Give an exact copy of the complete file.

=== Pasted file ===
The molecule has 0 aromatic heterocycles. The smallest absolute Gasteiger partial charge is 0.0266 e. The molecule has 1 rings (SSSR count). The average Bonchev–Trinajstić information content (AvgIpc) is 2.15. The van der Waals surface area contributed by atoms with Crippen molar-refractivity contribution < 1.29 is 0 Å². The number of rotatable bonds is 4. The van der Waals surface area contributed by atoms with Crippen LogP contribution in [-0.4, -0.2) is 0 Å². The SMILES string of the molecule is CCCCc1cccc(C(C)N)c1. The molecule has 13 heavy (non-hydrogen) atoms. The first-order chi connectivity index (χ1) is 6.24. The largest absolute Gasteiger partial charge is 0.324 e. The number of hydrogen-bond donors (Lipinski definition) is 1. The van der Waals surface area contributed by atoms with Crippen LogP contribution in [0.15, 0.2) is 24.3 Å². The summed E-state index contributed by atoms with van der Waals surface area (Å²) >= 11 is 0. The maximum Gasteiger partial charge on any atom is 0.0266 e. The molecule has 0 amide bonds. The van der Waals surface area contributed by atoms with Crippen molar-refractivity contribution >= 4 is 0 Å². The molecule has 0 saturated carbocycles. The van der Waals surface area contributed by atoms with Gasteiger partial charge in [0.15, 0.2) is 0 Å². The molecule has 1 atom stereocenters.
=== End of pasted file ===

The molecule has 0 aromatic heterocycles. The smallest absolute Gasteiger partial charge is 0.0266 e. The molecule has 1 rings (SSSR count). The average Bonchev–Trinajstić information content (AvgIpc) is 2.15. The van der Waals surface area contributed by atoms with Crippen molar-refractivity contribution < 1.29 is 0 Å². The number of rotatable bonds is 4. The van der Waals surface area contributed by atoms with Crippen LogP contribution in [-0.4, -0.2) is 0 Å². The SMILES string of the molecule is CCCCc1cccc(C(C)N)c1. The molecule has 13 heavy (non-hydrogen) atoms. The first-order chi connectivity index (χ1) is 6.24. The largest absolute Gasteiger partial charge is 0.324 e. The number of hydrogen-bond donors (Lipinski definition) is 1. The van der Waals surface area contributed by atoms with Crippen LogP contribution in [0.15, 0.2) is 24.3 Å². The summed E-state index contributed by atoms with van der Waals surface area (Å²) >= 11 is 0. The maximum Gasteiger partial charge on any atom is 0.0266 e. The molecule has 0 amide bonds. The van der Waals surface area contributed by atoms with Crippen molar-refractivity contribution >= 4 is 0 Å². The molecule has 0 saturated carbocycles. The van der Waals surface area contributed by atoms with Gasteiger partial charge in [0.15, 0.2) is 0 Å². The molecule has 1 atom stereocenters.